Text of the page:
The federal defendants attached two documents to their memorandum of law — a complaint letter dated February 29, 2000 from plaintiff to the INS and an alleged copy of the contract (which exceeds 200 pages) between The Barbosa Group and the INS. (See Dkt. #32 "Exhibits" 1 and 2). The Barbosa defendants incorporate these documents by reference and rely on them in support of their motion. (Dkt. #38 at p.3). The documents have not been presented to the Court as true and accurate copies of what they purport to be, and neither is attached to or referred to in an affidavit from someone who attests to its authenticity or accuracy. In fact, the documents are not mentioned at all in the three paragraph affidavits each attorney filed in support of the defendants' motions. (Dkts. ##33 and 39). Nevertheless, defendants argue (in footnotes in their memoranda of law) that Page 4 this Court can rely on and refer to the documents on the motion to dismiss because both are "integral" to the plaintiff's complaint.

  Plaintiff argues that the Court cannot consider these documents in deciding the motions to dismiss because they are matters outside the pleadings which were not quoted in or otherwise integral to the complaint. Further, plaintiff asks that if the Court finds that the documents are integral to the complaint, that it first obtain "fully authenticated" copies. Plaintiff takes issue with the accuracy of the contract filed by the federal defendants and asserts that it is different in some material respect to the contract that defendants produced to her during discovery. (Dkt. #50, at p. 6-8).

  If the parties present materials outside the complaint and the Court does not exclude them, the Court must treat a 12(b)(6) motion as one for summary judgment pursuant to Fed.R.Civ.P. 56 and give all parties a reasonable opportunity to present all material made pertinent to such a motion. See Fed.R.Civ.P. 12(b). For purposes of this rule, the complaint is considered to include any documents incorporated in it by reference, annexed to it as an exhibit, or "integral" to it because it "`relies heavily upon its terms and effect.'" Chambers v. Time Warner, Inc., 282 F.3d 147, 153 (2d Cir. 2002) (quoting Int'l Audiotext Newwork, Inc. v. Am. Tel & Tel. Co., 62 F.3d 69, 72 (2d Cir. 1995)).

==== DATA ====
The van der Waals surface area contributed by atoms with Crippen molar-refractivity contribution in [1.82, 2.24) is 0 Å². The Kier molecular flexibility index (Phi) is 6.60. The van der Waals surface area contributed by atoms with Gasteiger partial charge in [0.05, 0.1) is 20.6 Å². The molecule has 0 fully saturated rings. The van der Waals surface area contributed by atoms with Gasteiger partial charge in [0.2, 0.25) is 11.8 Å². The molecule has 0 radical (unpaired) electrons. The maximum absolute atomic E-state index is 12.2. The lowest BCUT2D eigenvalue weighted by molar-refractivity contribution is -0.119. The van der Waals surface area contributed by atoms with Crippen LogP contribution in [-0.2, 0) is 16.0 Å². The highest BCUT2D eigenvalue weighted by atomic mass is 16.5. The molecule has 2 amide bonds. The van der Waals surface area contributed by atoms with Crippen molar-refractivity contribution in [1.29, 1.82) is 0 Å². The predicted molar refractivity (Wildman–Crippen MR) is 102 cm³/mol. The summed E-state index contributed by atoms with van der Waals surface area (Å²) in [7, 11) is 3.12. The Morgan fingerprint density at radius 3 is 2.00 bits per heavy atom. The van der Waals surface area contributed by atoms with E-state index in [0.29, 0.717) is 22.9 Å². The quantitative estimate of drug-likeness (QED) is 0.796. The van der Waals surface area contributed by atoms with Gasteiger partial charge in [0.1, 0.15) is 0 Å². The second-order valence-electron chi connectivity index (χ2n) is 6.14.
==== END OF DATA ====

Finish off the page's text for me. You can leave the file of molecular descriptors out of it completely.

I agree that I should not consider these documents on a motion to dismiss. Chambers, 282 F.3d at 155 ("Consideration of extraneous material in judging the sufficiency of a complaint is at odds with the liberal pleading standard of Federal Rule of Civil Procedure 8(a)(2). . . . Also, when a district court considers certain extra-pleading materials and excludes others, it risks depriving the parties of a fair adjudication of the claims by examining an incomplete record."). I do not find the Page 5 letter or contract to be "integral" to the complaint, and the cases upon which defendants rely are inapposite. Plaintiffs complaint is not replete with references or quotations to either document. See, e.g., Chambers, 282 F.3d at 153; San Leandro Emergency Med. Group Profit Sharing Plan v. Philip Morris Cos., Inc., 75 F.3d 801, 808-809 (2d Cir. 1996). In addition, that plaintiff may have had possession of a document at the time the complaint is drafted is not enough. Chambers, 282 F.3d at 153. Because the parties are still engaging in discovery, conversion to a motion for summary judgment is inappropriate at this time. In any event, the Court cannot consider the documents in the manner in which they were presented. A memorandum of law is not the appropriate vehicle for putting evidence before the Court. For this additional reason, I do not consider these documents.

  Therefore, plaintiffs motion to exclude matters outside of the pleadings (Dkt. #50-1) is granted. Her motion for alternative ...